FERC has issued a favorable preliminary determination (PD) on non environmental grounds for Tractebel’s proposed $132 million Calypso gas pipeline, which would bring regasified LNG to Florida’s East Coast from a proposed import terminal in the Bahamas (see NGI, July 30, 2001).

The pipeline, which was purchased by Tractebel last year from a subsidiary of Enron Global LNG, would include 36 miles of 24-inch diameter offshore pipeline and 5.8 miles of 24-inch onshore pipe. It would transport up to 832,000 MMBtu/d of gas to a connection with Florida Gas Transmission (FGT) in central Broward County from a connection with a nonjurisdictional line boundary of the U.S. Exclusive Economic Zone (EEZ) that would extend to the import terminal in Freeport, Grand Bahama. The project originally had an in-service date of Oct. 1, 2004, but that was based upon the expectation of a final FERC certificate in 2002.

Tractebel, a subsidiary of the French water and energy company Suez and the owner of the Cabot LNG import terminal in Everett, MA, faces stiff competition from two other projects, one proposed by El Paso Corp. and another proposed by AES Corp. (see NGI, Sept. 30, 2002; March 11, 2002). The AES project received a PD from FERC last month (see NGI, April 14).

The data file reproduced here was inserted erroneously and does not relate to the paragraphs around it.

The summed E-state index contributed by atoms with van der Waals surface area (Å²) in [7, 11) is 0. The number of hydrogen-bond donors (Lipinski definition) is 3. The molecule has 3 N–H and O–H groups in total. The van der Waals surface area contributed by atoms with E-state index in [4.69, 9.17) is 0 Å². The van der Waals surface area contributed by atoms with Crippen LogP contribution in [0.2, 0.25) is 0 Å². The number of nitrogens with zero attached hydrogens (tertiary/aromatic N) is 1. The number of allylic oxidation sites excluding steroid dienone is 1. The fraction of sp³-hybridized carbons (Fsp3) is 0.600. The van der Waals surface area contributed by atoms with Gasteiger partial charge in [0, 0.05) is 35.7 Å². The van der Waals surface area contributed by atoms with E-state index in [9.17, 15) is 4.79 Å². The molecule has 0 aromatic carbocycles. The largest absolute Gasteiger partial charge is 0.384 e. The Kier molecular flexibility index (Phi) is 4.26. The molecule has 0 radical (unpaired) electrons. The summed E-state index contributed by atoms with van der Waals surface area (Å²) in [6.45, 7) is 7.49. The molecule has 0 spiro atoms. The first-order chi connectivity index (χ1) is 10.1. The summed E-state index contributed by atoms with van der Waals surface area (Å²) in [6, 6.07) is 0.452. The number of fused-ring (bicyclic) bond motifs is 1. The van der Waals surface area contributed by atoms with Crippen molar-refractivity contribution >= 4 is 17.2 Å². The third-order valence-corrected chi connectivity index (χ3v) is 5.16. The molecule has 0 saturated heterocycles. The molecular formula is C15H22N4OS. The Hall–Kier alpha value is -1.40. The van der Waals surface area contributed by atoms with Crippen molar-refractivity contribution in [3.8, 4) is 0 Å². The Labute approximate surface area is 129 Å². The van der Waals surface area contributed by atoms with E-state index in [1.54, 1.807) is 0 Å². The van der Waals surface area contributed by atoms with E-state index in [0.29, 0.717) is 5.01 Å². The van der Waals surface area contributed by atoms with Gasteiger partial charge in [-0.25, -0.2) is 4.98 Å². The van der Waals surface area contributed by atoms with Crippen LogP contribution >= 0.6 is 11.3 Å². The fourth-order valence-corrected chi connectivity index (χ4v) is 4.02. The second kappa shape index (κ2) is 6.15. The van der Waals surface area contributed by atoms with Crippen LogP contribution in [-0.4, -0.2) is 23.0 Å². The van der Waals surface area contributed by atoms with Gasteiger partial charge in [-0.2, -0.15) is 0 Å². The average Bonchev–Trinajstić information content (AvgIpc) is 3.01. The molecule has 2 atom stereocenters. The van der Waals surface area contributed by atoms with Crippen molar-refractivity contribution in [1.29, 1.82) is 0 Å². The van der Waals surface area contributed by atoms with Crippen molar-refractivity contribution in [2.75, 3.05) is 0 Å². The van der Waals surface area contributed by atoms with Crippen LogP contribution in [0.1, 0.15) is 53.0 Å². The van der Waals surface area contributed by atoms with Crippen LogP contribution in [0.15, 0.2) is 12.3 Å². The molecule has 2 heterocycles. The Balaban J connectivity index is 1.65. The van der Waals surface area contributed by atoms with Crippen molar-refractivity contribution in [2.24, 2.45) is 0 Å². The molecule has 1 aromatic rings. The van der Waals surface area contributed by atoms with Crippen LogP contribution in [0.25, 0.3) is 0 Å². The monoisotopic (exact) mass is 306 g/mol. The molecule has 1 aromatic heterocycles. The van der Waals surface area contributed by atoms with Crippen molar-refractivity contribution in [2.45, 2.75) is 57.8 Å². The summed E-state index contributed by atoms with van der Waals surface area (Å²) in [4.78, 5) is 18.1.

El Paso’s $226 million, 162-mile pipeline would have the capacity to deliver up to 700 MMcf/d to its pipeline affiliate, FGT, on the coast. The Seafarer Pipeline would include an 88-mile international line from an LNG terminal at South Riding Point on Grand Bahama to the boundary of the EEZ and a 37-mile FERC-regulated pipeline to the Port of Palm Beach and to interconnection with FGT (see NGI, May 27).

In comparison, AES Corp. would build an LNG terminal on a 90-acre island it bought in the Bahamas and the Ocean Express Pipeline would transport the regasified LNG to Fort Lauderdale in southern Florida, where it would interconnect with FGT. The majority of the proposed 800,000 MMBtu/d pipeline — an estimated 68 miles — would be under water and 41 miles of the line would be located in U.S. waters and would be under FERC jurisdiction, while the remainder would be regulated by the Bahamas.

In addition to receiving its PD first, AES also has a head start on negotiations with the Navy over the proposed route of its pipeline (and Calypso’s) through a submarine warfare testing zone and an inert minefield (see NGI, April 8, 2002. AES agreed to reroute three miles of its pipeline and change the pipe material to stainless steel from carbon steel to avoid interfering with the Navy’s magnetic and acoustical testing. Calypso also has to deal with those issues. However, Tractebel already has had experience ironing out security concerns in Boston over its LNG terminal.

Each of the companies obviously believes there’s an adequate market in Florida for more than one LNG project. The Florida market is expected to add 2 Bcf/d of incremental demand by 2010, which potentially could support two LNG projects with staggered in-service dates. The LNG projects also could serve other U.S. markets by backhauling up the pipeline grid.

All three projects, however, face stiff environmental concerns, including scrutiny from state and county environmental regulators over potential effects on the sensitive coral reefs off Broward County. Heavy construction work, with pipes being dragged along the ocean floor, could endanger delicate networks of coral and sponges that draw hordes of divers and tourists to Florida’s waters.

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